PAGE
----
Cholesteatomas are benign growths typically arising in the outer and middle ears. These fairly common lesions represent a dysregulation of skin growth and cause localized temporal bone destruction. Cholesteatomas commonly cause chronic infection and often lead to hearing loss, dizziness or facial nerve paralysis. Complications of cholesteatoma include serious conditions such as meningitis and brain abscesses. There are no medical therapies for cholesteatoma and current treatment is surgical resection. Recurrences are common and most individuals with cholesteatoma will undergo multiple operations. The long-term goal of this study is to identify the mechanisms regulating cholesteatoma growth for the development of novel pharmacological treatments for this disorder. The relatively easy access of the middle ear to intratympanic drug delivery makes a topical inhibitor of cholesteatoma growth an attractive mode of primary or adjunctive therapy. Recent studies have shown that benign and malignant tumor growth is associated with alterations in human microRNA expression and activity. Although phylogenetically ancient, microRNAs have only recently been identified as potent regulators of protein translation. These small nucleotides (~22nt) bind to messenger RNA (mRNA) and down-regulate protein production by degrading the message or by blocking translation. Our preliminary studies show significant up-regulation of human microRNA-21 (hsa-mir-21) in cholesteatoma as compared to normal post-auricular skin. Hsa-mir-21 is up-regulated in many tumors including vestibular schwannoma, hepatocellular carcinoma and breast cancer. This microRNA is predicted to target PTEN, PDCD4 and TPM1 messenger RNA and to be regulated by STAT3. These proteins are involved in cell growth and tumor suppressor pathways. Using real-time RT-PCR, western blot analyses, and in situ hybridization we will explore the role of hsa-mir-21 in regulating cholesteatoma growth. Further, we will investigate the role of additional microRNAs in this disorder by high-throughput microRNA microarrays. A cell culture system will also be developed to test the potential of specific microRNA interfering molecules to inhibit cholesteatoma growth and proliferation.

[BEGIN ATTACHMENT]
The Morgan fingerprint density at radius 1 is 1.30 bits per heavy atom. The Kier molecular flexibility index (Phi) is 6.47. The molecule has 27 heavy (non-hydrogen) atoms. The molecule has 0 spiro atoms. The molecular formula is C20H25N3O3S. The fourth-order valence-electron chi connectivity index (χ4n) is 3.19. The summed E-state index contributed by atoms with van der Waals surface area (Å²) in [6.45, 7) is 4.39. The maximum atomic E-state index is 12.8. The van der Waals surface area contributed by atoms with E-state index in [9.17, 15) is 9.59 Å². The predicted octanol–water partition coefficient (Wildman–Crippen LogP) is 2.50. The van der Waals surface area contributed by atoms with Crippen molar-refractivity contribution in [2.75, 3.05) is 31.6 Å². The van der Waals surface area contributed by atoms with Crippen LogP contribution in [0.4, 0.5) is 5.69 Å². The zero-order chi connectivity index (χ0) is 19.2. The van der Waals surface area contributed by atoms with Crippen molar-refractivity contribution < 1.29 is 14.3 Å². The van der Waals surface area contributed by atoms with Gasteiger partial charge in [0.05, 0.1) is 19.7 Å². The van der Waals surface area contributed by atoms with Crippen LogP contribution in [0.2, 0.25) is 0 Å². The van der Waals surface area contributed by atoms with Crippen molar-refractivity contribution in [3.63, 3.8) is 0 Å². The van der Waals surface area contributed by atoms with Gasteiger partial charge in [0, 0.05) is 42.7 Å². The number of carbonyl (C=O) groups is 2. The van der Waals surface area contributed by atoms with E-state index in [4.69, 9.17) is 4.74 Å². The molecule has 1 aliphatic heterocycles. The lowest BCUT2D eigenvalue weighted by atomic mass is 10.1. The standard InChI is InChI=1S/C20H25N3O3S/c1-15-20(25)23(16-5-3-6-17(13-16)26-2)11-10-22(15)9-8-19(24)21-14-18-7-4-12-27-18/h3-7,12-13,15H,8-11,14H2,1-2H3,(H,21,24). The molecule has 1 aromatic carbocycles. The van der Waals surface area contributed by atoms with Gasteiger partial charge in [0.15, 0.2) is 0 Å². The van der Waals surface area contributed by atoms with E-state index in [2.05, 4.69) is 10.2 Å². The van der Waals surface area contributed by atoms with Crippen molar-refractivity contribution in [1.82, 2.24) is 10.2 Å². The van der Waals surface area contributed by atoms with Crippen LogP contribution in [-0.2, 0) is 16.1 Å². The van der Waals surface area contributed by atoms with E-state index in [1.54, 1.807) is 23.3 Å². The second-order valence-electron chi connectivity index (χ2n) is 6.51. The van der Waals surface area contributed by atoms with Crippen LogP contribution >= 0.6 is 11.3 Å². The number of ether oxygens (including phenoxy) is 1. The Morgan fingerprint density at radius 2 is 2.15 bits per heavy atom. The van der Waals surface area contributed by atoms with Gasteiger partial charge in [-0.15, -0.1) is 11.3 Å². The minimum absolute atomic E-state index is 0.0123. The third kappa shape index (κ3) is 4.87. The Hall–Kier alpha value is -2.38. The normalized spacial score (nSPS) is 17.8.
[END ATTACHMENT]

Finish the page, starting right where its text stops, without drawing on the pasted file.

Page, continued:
Cholesteatomas are aggressive but benign lesions of the ear that commonly cause hearing loss and chronic infections. There are no medical treatments and repeated surgeries for removal are common in children and adults. This study seeks to identify novel regulators of cholesteatoma growth that may lead to pharmacological therapies and thus improve hearing outcomes and avoid serious medical and surgical complications.